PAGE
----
Low power radio frequency transmitters, one for each tire, may be adapted to transmit via an antenna a radio frequency carrier signal containing the identifier and electronic pressure information signal to a radio frequency receiver that may be part of a tire inflation pressure monitor located inside of the vehicle. The antenna advantageously is oriented at the tire such that the signal strength of the transmitted radio frequency signal at the radio frequency receiver varies as the tire rotates. Thus, the rotation of the tire (resulting in changing antenna orientation) amplitude modulates the carrier of the transmitted radio frequency signal at the rotational rate of the tire. One rotation of the tire will produce one amplitude variation cycle of the radio frequency carrier. This amplitude variation (modulation) may be detected so as to determine the rotational speed of each tire.
When a vehicle makes a turn, the tires on the outer radius of the turn rotate faster than the tires on the inner radius of the turn. Further, the rear tires take short cuts relative to the front tires, thereby traveling in the same time a shorter distance than do the front tires. Thus, the rear tire rotates at a slower speed relative to the front tire on each side of the vehicle.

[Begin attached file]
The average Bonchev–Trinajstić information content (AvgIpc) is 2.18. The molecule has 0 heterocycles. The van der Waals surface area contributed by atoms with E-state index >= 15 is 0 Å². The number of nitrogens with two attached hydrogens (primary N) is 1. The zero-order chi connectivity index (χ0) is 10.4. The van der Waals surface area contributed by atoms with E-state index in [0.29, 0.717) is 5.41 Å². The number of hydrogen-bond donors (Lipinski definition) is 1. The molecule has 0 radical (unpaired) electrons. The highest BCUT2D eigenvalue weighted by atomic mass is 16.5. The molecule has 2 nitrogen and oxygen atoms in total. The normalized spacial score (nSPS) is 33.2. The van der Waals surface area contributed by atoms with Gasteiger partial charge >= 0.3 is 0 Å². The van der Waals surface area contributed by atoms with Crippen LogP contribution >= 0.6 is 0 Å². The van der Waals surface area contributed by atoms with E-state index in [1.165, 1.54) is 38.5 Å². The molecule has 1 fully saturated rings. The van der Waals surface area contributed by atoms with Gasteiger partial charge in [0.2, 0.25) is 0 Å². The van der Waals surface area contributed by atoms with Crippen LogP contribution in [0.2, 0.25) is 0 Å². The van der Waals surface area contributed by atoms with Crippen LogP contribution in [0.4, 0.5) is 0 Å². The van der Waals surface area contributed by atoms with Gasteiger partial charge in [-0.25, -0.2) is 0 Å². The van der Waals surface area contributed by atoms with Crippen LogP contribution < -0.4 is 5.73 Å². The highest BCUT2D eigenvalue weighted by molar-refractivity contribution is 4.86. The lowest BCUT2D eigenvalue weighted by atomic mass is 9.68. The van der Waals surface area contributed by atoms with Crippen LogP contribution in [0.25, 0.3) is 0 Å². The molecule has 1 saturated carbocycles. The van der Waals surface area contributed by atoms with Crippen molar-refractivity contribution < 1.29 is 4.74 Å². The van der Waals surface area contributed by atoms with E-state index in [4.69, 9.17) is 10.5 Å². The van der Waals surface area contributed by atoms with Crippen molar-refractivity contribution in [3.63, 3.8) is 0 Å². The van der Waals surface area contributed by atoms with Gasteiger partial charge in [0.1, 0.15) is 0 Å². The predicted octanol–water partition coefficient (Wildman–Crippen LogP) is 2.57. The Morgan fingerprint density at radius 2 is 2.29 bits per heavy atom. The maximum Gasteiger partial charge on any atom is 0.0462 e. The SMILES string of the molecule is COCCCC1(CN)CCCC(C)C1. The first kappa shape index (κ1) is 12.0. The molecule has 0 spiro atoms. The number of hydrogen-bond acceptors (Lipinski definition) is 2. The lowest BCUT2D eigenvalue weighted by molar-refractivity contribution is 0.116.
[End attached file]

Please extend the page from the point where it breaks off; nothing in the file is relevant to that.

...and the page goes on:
Since the rotational speed of each tire may be determined as disclosed herein, and the direction of the turn also may be known, it may be determined which of the front and rear tires are on the left side and on the right side of the vehicle.
Further, when a vehicle makes a turn each tire follows a different radius arc. If one imagines four concentric circles, one for each tire, and the vehicle making a right turn, then the right rear tire will be on the inner most circle, the right front tire will be on the next to inner most circle, the left rear tire will be on the next circle out, and the left front tire will be on the outer most circle. In such a case there will be four distinct rotational speeds or periods, one for each tire. The relationship between the four periods may be expressed mathematically as follows: